Small Pleasures

In the last week I have experienced two of life’s great pleasures.

# 1: Being Covered With a Cozy Blanket While You Are Already Sleeping

It was Holly’s birthday and we had eaten a lot of pumpkin cheesecake after a large meal during which we were given a free chocolate dessert. We had been playing a game where we tried to thing of phrases in which the word with more syllables comes last, like, “come hell or high water,” but not like, “Jesus, Mary and Joseph.” Soon after, I passed out on the couch. Passing out on the couch and realizing you are going to stay there is also one of life’s great pleasures. You go from thinking you are going to have to take cabs and trains home to your house to realizing that you aren’t even going to brush your teeth or undress. Even the people who actually live in the place where you are passing out are going to travel further to get to bed. You, by virtue of passing out on the couch, are already in bed.

But it gets even better. Sometime even later in the already late night, I was momentarily awakened by a fluttering noise and a pleasant weight settling all around me. I remember rolling over and falling back into the fantastic kind of sleep I only get on someone else’s couch–like a perfect nap that lasts all night. When I woke up in the morning I found myself covered with a cozy, handmade quilt. Debra, Holly’s roommate, had come home from Jay-Z’s surprise birthday party (different story) and covered me with the warm, cozy quilt. It was so lovely to be covered with the warm, cozy quilt in the middle of the night. Such a feeling of security and warm coziness.

Then I experienced yet another one of life’s pleasures, which is waking up already dressed and ready to go. This can be less pleasureable depending on when your last shower was and what you did the night before, but thankfully I was fairly clean and free of any lingering smells one might acquire in the course of an evening. It was an altogether refreshing stay on the couch, except for the fact that I think it aggravated my sciatica, causing me to throw my back out during a routine move in yoga class later that day.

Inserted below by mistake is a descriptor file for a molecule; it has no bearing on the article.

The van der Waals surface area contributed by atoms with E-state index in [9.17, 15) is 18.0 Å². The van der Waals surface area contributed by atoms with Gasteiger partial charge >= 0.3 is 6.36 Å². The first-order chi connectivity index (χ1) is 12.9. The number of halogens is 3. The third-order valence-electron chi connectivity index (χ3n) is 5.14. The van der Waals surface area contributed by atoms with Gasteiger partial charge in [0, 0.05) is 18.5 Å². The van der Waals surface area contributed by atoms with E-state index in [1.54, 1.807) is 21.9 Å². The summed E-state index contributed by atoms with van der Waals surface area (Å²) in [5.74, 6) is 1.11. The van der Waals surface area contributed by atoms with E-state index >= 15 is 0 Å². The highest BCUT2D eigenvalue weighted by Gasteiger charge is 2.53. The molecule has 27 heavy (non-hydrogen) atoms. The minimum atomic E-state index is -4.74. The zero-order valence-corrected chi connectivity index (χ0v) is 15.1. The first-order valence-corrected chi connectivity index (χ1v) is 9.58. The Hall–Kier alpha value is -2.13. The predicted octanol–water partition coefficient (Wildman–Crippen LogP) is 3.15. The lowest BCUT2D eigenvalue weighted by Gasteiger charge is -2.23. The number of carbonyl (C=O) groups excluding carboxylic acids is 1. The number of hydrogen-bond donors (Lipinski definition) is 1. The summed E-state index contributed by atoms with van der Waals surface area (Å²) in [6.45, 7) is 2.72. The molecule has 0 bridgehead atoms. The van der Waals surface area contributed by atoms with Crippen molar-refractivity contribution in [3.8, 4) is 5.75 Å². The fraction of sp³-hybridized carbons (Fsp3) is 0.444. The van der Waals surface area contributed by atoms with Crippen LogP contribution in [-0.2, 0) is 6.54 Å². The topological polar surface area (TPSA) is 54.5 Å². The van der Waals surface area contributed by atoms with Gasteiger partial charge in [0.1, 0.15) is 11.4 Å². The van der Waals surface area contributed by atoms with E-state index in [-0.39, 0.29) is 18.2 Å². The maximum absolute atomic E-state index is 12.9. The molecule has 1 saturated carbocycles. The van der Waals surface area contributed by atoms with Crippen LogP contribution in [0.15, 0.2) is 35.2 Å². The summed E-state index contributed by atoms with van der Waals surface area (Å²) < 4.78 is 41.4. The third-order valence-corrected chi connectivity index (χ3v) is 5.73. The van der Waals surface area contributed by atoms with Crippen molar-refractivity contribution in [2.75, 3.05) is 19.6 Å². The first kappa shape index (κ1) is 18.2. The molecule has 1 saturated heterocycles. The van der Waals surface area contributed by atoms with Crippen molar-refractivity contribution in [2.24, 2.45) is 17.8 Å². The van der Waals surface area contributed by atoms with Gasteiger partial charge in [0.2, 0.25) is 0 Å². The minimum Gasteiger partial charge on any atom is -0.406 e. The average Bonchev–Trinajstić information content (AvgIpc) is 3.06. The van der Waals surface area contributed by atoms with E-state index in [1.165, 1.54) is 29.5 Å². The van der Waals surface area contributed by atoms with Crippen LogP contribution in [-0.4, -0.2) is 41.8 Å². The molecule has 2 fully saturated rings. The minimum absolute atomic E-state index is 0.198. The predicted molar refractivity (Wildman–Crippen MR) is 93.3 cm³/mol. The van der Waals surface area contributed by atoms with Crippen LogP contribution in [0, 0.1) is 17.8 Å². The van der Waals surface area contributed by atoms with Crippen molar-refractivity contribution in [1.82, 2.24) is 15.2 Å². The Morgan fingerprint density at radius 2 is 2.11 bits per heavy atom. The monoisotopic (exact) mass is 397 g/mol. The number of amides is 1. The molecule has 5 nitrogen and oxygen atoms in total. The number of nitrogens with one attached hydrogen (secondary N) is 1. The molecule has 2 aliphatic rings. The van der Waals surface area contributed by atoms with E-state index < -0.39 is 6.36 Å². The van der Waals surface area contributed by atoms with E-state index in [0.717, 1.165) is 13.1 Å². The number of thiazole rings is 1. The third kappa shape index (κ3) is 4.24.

Did I mention it was only Holly’s twenty-sixth birthday and I am nearly a year younger than she is? Maybe it is good that I’m getting to the point where I consider being covered by a warm, cozy blanket worthy of mention. Things are starting to deteriorate for me at a very young age. On the upside, I would like to think that the sciatica is not my fault, i.e., not the result of any of my bad habits or vices, and therefore, I will be giving up none of them, and in fact adding cozy blankets to my list of addictions.

# 2: Running for and Making a Train

My day began and ended with a trainward sprint. I woke up fifteen minutes too late, enabling me to partake in one of life’s greatest small pleasures, which is dodging through a crowded, echoey train station. I grew up passing through vile, festering, Penn Station, which has terrible acoustics and feels like a fallout shelter. I sieze any opportunity to race to catch a Metro-North train, which instead places the dramatic event in the far more scenic and cathedral-like Grand Central Station. This privilege cost me an extra $3 on the train and was worth every penny.

When the train arrived in at my stop in Yonkers I was totally unprepared and spread out over three seats in the middle of the car, gazing at the Hudson River. I bolted upright, gathered myself and sprinted off down the aisle, forgetting that my forward running motion would cause a side-to-side swinging motion on the part of my heavy shoulder bag. As the conductor started to announce the next stop and the bell started to ring, I heard a loud “thump!” and an unpleasantly surprised, “Jesus Christ!” behind me. I had clocked a seated passenger in the head with my wildly swinging bag. “I’m SO SORRY,” I shouted, flinging myself in the direction of the closing train doors and barely clearing them. I stood on the platform, biting my lip and ducking my head to see if I could make an apologetic face at the woman I had clocked. I was embarrassed and a little shamed. But then something marvelous happened. The train pulled away and I realized I’d probably never see her again.